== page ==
One final consideration that I explored was the level of technical support offered. I called three different companies to ask questions about their products. One company was clearly better than the others in terms of the amount time I had to spend on the phone to get a live rep. Ultimately, I narrowed my decision down to three companies’ Backblaze, Crashplan, and Idrive.  Backblaze and Crashplan offer unlimited storage for around $50 per  year. Idrive offers 150GB for about the same price. That is a considerably more space than what Mozy currently offers.

All three companies are well reviewed and offer slightly different services. The most notable difference is with Crashplan, who offers a kind of “social networking” of backup services where the user can back up data to and from other computers as well. I eliminated Backblaze because they were the most recent and smallest of the companies to hit the market. I personally wanted a company that had more of a market presence, reputation, and employees. Meanwhile, Crashplan had some extremely favorable reviews online and certainly seems to be on the up and up. However, after doing some research, there seems to be some issues with their software corrupting the files of their customers; at least according to one very angry and persistent customer who blogs about it online. This company’s website offers a free forum and I read about some issues people were having with the software on it.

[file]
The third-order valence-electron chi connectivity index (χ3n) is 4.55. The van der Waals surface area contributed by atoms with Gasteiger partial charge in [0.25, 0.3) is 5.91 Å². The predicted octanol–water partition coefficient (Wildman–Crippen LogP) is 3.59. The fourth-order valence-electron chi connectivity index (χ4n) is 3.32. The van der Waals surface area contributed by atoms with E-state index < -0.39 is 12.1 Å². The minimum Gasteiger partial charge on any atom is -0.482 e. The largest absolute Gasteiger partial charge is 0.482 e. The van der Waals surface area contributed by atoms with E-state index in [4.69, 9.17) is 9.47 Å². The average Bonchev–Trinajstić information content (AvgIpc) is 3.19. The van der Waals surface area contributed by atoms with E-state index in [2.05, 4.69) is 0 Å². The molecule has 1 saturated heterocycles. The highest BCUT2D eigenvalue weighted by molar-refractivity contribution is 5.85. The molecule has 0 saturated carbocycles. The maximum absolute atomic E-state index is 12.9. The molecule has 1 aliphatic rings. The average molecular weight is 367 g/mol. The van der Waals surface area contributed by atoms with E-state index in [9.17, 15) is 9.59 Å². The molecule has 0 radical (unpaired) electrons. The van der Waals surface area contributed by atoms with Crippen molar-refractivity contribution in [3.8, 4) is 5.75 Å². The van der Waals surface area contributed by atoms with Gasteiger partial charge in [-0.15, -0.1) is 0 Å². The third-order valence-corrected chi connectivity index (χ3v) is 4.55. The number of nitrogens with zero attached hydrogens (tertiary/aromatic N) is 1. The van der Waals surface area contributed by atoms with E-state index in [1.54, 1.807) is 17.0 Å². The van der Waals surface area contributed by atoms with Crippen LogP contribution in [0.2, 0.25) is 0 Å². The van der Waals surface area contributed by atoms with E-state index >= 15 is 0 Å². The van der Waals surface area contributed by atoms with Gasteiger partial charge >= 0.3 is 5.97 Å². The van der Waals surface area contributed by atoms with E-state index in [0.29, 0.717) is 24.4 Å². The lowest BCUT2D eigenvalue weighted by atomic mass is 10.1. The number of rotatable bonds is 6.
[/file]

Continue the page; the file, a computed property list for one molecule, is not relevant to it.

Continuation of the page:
So, by process of elimination, I chose Idrive.  Their customer service is first-rate and their upload speeds are excellent. It took me approximately eight hours to upload 11 GB of data. The bottom line is this: it is important to back up your data online and it is a personal decision as to what company you want to use to do so.  Don’t settle on one company without first shopping around, Pricing aside, there are many other benefits and features to be learned about by comparison shopping. In the long run, it’s worth it.

By the way, if you decide to use Idrive in the future please let them know I referred you as they provide referral bonuses to their customers. Hopefully you found this blog useful. If so, I’d love to hear from you!

The Big Three: A Landscape Photographers Guide to Sharing Their Photographs On-Line

13 Aug

 Today we’ll begin a discussion and in-depth look into the three primary places I share my images online:  Flickr, Nature Photographer’s Network, and There are a plethora of other websites designed to share photography, but these are the three primary ones I use and the ones I’ll be focusing on in this series of blog posts.